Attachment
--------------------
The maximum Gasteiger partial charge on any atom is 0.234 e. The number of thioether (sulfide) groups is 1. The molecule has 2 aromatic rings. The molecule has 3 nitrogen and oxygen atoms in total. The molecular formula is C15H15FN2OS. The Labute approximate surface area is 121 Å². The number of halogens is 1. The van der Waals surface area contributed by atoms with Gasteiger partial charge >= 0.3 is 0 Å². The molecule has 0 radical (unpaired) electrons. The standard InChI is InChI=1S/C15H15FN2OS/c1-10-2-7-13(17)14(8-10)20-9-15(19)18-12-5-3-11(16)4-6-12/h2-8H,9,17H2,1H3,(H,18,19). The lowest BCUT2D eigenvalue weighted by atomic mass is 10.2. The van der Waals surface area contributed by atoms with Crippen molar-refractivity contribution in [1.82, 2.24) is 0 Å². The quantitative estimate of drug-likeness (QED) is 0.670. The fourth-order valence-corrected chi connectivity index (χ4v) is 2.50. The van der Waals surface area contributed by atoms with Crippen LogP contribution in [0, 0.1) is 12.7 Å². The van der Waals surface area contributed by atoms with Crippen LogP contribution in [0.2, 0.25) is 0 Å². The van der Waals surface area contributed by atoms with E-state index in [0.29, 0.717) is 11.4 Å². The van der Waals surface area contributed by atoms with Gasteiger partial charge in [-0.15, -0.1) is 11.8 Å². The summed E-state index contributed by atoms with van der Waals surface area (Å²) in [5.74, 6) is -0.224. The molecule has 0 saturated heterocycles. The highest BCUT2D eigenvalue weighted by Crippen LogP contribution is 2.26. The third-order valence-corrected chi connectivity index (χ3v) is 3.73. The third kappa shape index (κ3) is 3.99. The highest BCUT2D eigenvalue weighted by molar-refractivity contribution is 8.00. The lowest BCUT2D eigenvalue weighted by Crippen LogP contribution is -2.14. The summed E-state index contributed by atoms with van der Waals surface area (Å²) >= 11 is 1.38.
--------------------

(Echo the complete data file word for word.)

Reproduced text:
The maximum Gasteiger partial charge on any atom is 0.234 e. The number of thioether (sulfide) groups is 1. The molecule has 2 aromatic rings. The molecule has 3 nitrogen and oxygen atoms in total. The molecular formula is C15H15FN2OS. The Labute approximate surface area is 121 Å². The number of halogens is 1. The van der Waals surface area contributed by atoms with Gasteiger partial charge >= 0.3 is 0 Å². The molecule has 0 radical (unpaired) electrons. The standard InChI is InChI=1S/C15H15FN2OS/c1-10-2-7-13(17)14(8-10)20-9-15(19)18-12-5-3-11(16)4-6-12/h2-8H,9,17H2,1H3,(H,18,19). The lowest BCUT2D eigenvalue weighted by atomic mass is 10.2. The van der Waals surface area contributed by atoms with Crippen molar-refractivity contribution in [1.82, 2.24) is 0 Å². The quantitative estimate of drug-likeness (QED) is 0.670. The fourth-order valence-corrected chi connectivity index (χ4v) is 2.50. The van der Waals surface area contributed by atoms with Crippen LogP contribution in [0, 0.1) is 12.7 Å². The van der Waals surface area contributed by atoms with Crippen LogP contribution in [0.2, 0.25) is 0 Å². The van der Waals surface area contributed by atoms with E-state index in [0.29, 0.717) is 11.4 Å². The van der Waals surface area contributed by atoms with Gasteiger partial charge in [-0.15, -0.1) is 11.8 Å². The summed E-state index contributed by atoms with van der Waals surface area (Å²) in [5.74, 6) is -0.224. The molecule has 0 saturated heterocycles. The highest BCUT2D eigenvalue weighted by Crippen LogP contribution is 2.26. The third-order valence-corrected chi connectivity index (χ3v) is 3.73. The third kappa shape index (κ3) is 3.99. The highest BCUT2D eigenvalue weighted by molar-refractivity contribution is 8.00. The lowest BCUT2D eigenvalue weighted by Crippen LogP contribution is -2.14. The summed E-state index contributed by atoms with van der Waals surface area (Å²) >= 11 is 1.38.